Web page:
After this election, part of rebuilding our national reputation will be to embrace our brethren in the south on a more level playing field. No more talk of shithole countries, ending bilateralism and turning away from our allies around the world. And we certainly cannot afford a foreign policy based on bullying tactics that leave our partners confused and scrambling to appease an irrational leader. What we need to do is expand the relationship with Mexico and make it stronger. The building blocks for this Mexico reboot are already in place. What is required is a reimagining of the opportunities that might be. 

The following are some policy suggestions that might take in the right direction:

  1. Biden has already made it clear that the environment, and climate change, in particular, will be one of his top priorities. This means that the United States-Mexico-Canada Agreement (USMCA) should be reopened, with a reinvigorated commitment to work together to clean water, protect fisheries, develop reforestation plans, control urban sprawl, restructure transportation systems, etc. 

  2. Economic development planning should prioritize the concerns of all stakeholders. Both nations must be able to protect local industries that provide economic vitality. As crazy as this may sound, we need to think beyond investment strategies that focus solely on low wages. We need to think bigger. How will our investments help local communities in the long term? We’re not just hiring faceless workers. We’re hiring people with families who all want: livable wages, safe working conditions, a clean environment, and healthy communities.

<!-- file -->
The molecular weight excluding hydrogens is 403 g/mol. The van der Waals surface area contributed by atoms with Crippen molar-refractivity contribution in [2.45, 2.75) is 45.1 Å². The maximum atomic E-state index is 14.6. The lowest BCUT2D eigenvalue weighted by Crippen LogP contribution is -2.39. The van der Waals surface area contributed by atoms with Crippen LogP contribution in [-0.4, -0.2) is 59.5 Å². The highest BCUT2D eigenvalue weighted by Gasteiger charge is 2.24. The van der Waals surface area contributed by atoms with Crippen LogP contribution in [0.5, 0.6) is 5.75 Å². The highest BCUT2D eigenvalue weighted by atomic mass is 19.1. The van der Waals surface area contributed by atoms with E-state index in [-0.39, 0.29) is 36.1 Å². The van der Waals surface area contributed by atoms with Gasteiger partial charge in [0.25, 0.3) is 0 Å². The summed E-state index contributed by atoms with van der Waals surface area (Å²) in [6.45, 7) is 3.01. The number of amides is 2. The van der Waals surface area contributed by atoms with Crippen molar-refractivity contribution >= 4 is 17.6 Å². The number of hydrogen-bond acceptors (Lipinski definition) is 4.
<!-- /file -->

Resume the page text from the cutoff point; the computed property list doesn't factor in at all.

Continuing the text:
3. Supporting educational institutions should be prioritized. Both nations should broaden opportunities for student exchange programs. Also, cultural and artist opportunities must expand. For example, the Smithsonian Museum could work collaboratively to build a Mexican museum in the U.S.  

  4. Millions of Americans have turned to the Mexican healthcare system due to the high costs of medical care in the U.S. How can both countries work together to either integrate or standardize some of these services? 

  5. The U.S. must continue to provide support and encouragement as Mexico continues the process of reshaping its judicial system. This process is vital as Mexico moves forward to broaden its democratic institutions. 

Americans and Mexicans have more in common than not. Yet, it remains deeply disappointing that many Americans became enchanted by the vitriol from the White House. Incredibly disheartening was how easily we abandoned the lessons of history when thousands of children were forcibly removed from their families and thrown into cages. As of this writing, over five hundred of these children remain in U.S. government custody because their parents cannot be found. We were bullied by Trump, no doubt about that. Nevertheless, the opportunity to turn a new leaf is just around the corner.  

The proposed changes are not difficult to implement. What is needed is dedicated and imaginative leadership in advancing them. Trump’s foreign policies have held us back and threatened our capacity to deal effectively with our geopolitical rivals. Mexico offers us an opportunity to strengthen our regional and hemispheric ties, expand economic opportunities, and address shared environmental concerns. Mexico will not go away, no matter how high you build that wall. So, let’s think bigger. Our brothers from another mother might appreciate that right now.